Several months ago, in the column I write for a national Presbyterian magazine The Presbyterian Outlook , I pondered my denomination’s shrinking world  and wondered who the last Presbyterian might be.
I was being only a little facetious. American Catholics might well be wondering something similar, given the findings of a survey by the Pew Forum on Religion & Public Life  that showed that one out of every three adult Americans who had been raised Catholic has left the church.
Of course, despite this, the Catholic Church in the United States has experienced slow growth in recent years, although the numbers are attributable almost completely to immigrant members of the faith.
Peter Steinfels, a wise and clear-eyed observer of things religious and especially of things Catholic, pondered all this in a column in Commonweal  and suggested that what matters is not this or that set of ideas on how to keep Catholics from leaving the church. Rather, he wrote, “What matters is merely some kind of acknowledgement from the hierarchy, or even leading individuals within the hierarchy, of the seriousness of the situation.” That’s not happening, he said.
Isn’t that the way with things spiritual? The last people who seem to want to acknowledge change or crisis or simple trouble are the ones paid to do exactly that. And part of the reason for their reluctance to face what’s happening is that they sometimes lose track of what church really is all about. Thus, to acknowledge a steady loss of members is, in effect, to acknowledge that they aren’t doing their best to keep people tethered to the church and its essential message of hope.
In my remarks, I told our new pastor that he really had only one job -- “you are to help people meet -- and then follow -- Jesus Christ.”
In other words, we are to offer people what only the church can offer to help them find -- a healing, saving, comforting, challenging relationship with God, a relationship that calls forth lives of gratitude expressed in acts of ministry to a wounded world.
All the rest is commentary and footnotes.
When Catholics and Protestants ponder the reasons for people leaving church, perhaps they should return to the irreducible core of Christian theology. Yes, there are different ways to express that central theology, different ways to live it out in worship and witness. And, for sure, we will differ in our understandings of what lived-out Christianity should look like.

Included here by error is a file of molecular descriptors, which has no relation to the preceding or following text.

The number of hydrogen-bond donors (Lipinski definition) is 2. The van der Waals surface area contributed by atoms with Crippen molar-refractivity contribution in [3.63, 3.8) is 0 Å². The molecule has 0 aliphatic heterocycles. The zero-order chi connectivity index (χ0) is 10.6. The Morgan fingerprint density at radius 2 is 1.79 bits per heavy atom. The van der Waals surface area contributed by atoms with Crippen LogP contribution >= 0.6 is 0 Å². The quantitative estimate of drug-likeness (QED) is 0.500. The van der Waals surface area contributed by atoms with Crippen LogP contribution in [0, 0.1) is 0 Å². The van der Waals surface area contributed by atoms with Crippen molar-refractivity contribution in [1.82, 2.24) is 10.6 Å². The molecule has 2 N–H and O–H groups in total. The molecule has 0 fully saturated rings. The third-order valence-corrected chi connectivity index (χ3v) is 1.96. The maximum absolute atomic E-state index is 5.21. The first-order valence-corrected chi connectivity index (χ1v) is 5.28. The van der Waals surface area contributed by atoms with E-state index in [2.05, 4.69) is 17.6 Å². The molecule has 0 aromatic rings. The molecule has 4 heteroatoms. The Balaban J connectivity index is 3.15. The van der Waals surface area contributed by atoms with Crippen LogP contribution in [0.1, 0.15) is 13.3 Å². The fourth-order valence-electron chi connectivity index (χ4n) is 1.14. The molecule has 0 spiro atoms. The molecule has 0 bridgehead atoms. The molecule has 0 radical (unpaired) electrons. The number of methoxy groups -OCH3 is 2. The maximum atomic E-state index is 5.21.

But at its most basic level, the church has a word of hope -- good news -- for a world that’s desperate to hear good news, saturated with bad news and distrustful of the media that deliver any news.
It should be an easy sell. Instead, we let all kinds of things distort our message. The message women and gay people often receive from us Christians is that they don’t count much. The message children often hear is that they should quit asking bothersome questions and accept what we adults tell them. The message the elderly may hear is that we no longer honor their wisdom. The message outsiders may receive is that there are lots of barriers to cross before they can be with us insiders.
In a selfish sort of way, I wish this were just a Catholic problem. It might mean that as Catholics continue to drift away from under the Catholic umbrella they would find a home among us Protestants -- as some do, though it also works the other way.
But, in fact, all of our churches often fail to preach Christ’s gospel of grace in ways that 21st Century American ears can hear it.
The result is stagnation where there should be celebration.
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Bill Tammeus, a Presbyterian elder and former award-winning faith columnist for The Kansas City Star, writes the daily "Faith Matters " blog for The Star’s website and a monthly column for The Presbyterian Outlook. His latest book, co-authored with Rabbi Jacques Cukierkorn, is They Were Just People: Stories of Rescue in Poland During the Holocaust . His e-mail address is email@example.com .
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